Twenty-somethings crash their car in the middle of nowhere. The only thing around is a farmhouse in the middle of an enormous cornfield. Turns out the scarecrows in this field have a habit of killing these kids and turning them into more scarecrows. It's not a horrible horror movie, but it just didn't grab me for some reason. I like the idea of the killer scarecrows being unable to exit the cornfield. It makes for an interesting prison for the kids as they try to figure out how they can possible make it through the huge cornfield without being attacked. The story explaining this, though, is either underdeveloped or just not the right tale. In the past, one son of the original owner of the farmhouse kills his brother, dresses him as a scarecrow and hangs him up. This is apparently enough to have the dead brother return to kill again, but why he wants to do this, I have no idea. It might've been better to have no explanation at all rather than one that doesn't make too much sense. (6/10)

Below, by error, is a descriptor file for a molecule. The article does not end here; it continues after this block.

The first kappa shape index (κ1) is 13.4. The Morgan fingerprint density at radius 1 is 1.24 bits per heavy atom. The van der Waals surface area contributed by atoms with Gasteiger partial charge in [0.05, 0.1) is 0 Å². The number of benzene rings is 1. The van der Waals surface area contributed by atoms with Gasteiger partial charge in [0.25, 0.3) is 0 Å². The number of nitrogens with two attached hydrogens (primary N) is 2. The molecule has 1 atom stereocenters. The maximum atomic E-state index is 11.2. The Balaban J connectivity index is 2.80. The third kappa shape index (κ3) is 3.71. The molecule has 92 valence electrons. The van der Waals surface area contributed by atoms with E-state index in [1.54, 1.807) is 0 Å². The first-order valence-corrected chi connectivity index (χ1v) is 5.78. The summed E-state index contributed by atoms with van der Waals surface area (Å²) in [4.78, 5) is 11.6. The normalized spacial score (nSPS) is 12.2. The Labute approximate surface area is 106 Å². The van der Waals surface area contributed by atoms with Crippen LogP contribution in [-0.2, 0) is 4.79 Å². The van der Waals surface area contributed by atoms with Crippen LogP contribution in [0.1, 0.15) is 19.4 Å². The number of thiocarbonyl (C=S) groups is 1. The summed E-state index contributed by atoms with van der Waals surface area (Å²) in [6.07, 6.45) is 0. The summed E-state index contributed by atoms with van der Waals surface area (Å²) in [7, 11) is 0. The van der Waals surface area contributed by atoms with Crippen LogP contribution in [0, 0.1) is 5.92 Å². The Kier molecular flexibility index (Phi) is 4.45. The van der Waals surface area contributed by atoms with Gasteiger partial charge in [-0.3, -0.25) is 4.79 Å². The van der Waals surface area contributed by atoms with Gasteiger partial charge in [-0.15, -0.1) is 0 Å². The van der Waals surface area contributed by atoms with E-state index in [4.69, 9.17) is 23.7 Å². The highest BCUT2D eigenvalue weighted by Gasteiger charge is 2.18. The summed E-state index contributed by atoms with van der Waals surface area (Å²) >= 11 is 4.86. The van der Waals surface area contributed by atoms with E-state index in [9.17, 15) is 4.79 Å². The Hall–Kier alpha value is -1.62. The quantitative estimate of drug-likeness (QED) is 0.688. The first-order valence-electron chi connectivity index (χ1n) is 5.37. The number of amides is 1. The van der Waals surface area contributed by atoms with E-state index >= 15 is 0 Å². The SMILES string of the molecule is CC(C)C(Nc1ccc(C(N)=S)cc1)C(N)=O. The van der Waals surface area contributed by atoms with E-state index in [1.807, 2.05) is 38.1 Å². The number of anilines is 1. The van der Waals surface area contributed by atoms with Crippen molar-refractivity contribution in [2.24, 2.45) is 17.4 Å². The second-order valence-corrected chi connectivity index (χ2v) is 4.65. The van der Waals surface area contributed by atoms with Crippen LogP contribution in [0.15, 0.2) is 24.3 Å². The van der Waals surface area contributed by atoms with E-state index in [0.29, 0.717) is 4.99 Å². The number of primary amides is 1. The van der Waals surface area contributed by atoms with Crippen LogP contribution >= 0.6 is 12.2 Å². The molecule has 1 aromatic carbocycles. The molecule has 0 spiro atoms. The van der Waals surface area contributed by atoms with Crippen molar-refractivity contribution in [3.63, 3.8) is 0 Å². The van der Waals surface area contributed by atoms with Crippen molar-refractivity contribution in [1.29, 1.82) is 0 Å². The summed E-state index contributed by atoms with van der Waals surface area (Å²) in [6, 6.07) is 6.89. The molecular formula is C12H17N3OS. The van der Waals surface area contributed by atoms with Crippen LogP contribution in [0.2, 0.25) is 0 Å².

Fear Itself: "Skin and Bones" (2008) directed by Larry Fessenden
And now I'm in my third year of trying to get through this 13-episode series. When Grady returns from a hunting trip after being lost for a week in the mountains, he's changed. He doesn't want to eat any food and his hunting companions are missing. Guess what? Yep, he's a cannibal! Oh, and as the stereotypical wise Indian character tells us, he's also possessed by the Wendigo (the director seems a bit stuck on this supernatural creature). Hellboy's Doug Jones does a great job as the super-thin, toothy Grady, but I can't recommend much else about this unoriginal tale.